Just within a two-mile stretch between Chapel Hill and Carrboro lie six distinct craft breweries. Begin your tasting tour at Top of the Hill Restaurant & Brewery, make your way down Franklin Street to Carolina Brewery, and then head into Carrboro to the neighborhood brewery, Vecino Brewing Co. Try a funky free-spirited brew at Steel String, a Mukimono Belgian Wit at Craftboro Brewing Depot and end at our newest brewpub, Dingo Dog. For a slight detour north of Hillsborough, visit the tasting room at Botanist and Barrel for dry fruit wines, ciders & sours every Sunday afternoon. Be sure to check out our numerous bottle shops and taprooms too.
ART GALLERIES & MUSEUMS
For an eclectic experience, the permanent collection of the Ackland Art Museum consists of more than 18,000 works of art, featuring North Carolina’s premier collections of Asian art and works of paper as well as significant collections of European masterworks. For modern and contemporary fine art galleries, check out the Hillsborough Gallery of Arts in downtown Hillsborough. You’ll not find better artisanship than at FRANK in Chapel Hill, the North Carolina Crafts Gallery and Womancraft Gifts in Carrboro, and Hillsborough Arts Council Gallery in Hillsborough.
LOCAL FOOD SCENE
Hailed as "America's Foodiest Small Town" by Bon Appetit magazine, Chapel Hill is a hot spot for local farm to table cuisine. From all-natural beef burgers at Al’s Burger Shack, BLT’s from Merritt’s, Shrimp and Grits at Crook’s, contemporary Italian faves with local ingredients at Il Palio, you’ll find a dish to your liking. Check out Eno River Farm and Maple View Farm Ice Cream Country Store to continue the flavor tour. Visit four county farmers’ markets to see where many local chefs shop. Stop by the Blue Dogwood Public Market for Persian food, BBQ and vegan favorites under one roof. Don’t forget the Honeysuckle Tea House for locally grown specialty tea drinks in an open-air environment.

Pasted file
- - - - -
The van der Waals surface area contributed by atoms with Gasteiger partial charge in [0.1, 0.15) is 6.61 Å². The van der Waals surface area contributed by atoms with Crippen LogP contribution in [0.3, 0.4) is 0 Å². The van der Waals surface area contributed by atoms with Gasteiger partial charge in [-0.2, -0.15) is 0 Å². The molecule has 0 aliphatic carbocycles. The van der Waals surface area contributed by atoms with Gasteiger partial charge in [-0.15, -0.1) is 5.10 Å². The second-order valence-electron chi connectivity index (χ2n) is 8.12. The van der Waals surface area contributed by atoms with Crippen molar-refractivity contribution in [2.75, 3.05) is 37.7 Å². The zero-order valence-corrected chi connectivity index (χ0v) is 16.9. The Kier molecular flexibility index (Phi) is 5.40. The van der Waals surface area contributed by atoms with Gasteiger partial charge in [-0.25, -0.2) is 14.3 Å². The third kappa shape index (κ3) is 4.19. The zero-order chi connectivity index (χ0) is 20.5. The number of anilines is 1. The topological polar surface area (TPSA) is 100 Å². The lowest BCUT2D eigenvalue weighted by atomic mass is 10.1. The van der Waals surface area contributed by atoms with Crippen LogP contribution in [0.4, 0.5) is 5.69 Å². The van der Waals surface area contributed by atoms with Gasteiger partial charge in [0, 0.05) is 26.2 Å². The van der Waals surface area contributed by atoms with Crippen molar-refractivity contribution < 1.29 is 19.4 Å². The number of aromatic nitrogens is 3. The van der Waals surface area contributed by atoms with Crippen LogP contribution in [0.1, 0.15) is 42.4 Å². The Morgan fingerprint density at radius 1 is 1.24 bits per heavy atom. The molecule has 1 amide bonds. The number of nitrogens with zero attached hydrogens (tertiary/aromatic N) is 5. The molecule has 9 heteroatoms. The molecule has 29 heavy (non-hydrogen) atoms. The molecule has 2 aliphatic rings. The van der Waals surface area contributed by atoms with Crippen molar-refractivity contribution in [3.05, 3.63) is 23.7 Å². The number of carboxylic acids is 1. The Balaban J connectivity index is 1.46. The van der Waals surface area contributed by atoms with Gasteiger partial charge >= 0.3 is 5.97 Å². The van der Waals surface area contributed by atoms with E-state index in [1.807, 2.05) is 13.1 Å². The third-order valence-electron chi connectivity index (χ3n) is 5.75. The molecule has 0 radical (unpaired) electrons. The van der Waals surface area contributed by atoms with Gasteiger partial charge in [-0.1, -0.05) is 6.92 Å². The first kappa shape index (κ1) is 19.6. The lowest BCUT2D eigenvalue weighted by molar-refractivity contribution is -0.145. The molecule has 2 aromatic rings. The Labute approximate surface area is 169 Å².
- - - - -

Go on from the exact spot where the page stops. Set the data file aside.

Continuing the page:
With our average winter climate in the 50’s and summer in the 90’s, we can enjoy the outdoors most all year round. Here are some of our favorite spots. Located on the University of North Carolina campus, the Coker Arboretum is 5 acres of flowering trees and shrubs, grassy areas and benches to relax. Just off campus is the North Carolina Botanical Garden, 1100 acres of garden and conservation areas plus a nearby trail system. Hillsborough has RiverWalk that edges the Eno River and is part of the Mountains to the Sea Trail. Both Carrboro and Chapel Hill have an extensive park system, trails and greenways for walking and biking.
In Orange County, History is Everywhere
The past, as William Faulkner wrote about another Southern place, “is never dead. It’s not even past.”
In fact, in Orange County, it’s all around us. In this very modern place, history is still everywhere. Nearly 50 county sites are on the National Register of Historic Places, from downtown historic districts and classic farmhouses to stately colonial residences and re-imagined industrial plants.
Some of the history is renowned — like Old East residence hall on the University of North Carolina campus, the first public university building in the nation, dating from 1793. While the residence hall looks welcoming, Gimghoul Castle appears forbidding. Off a gravel path at the end of the road in the Gimghoul Historic District, the stone castle’s tower and ramparts make it look like we’re in medieval England.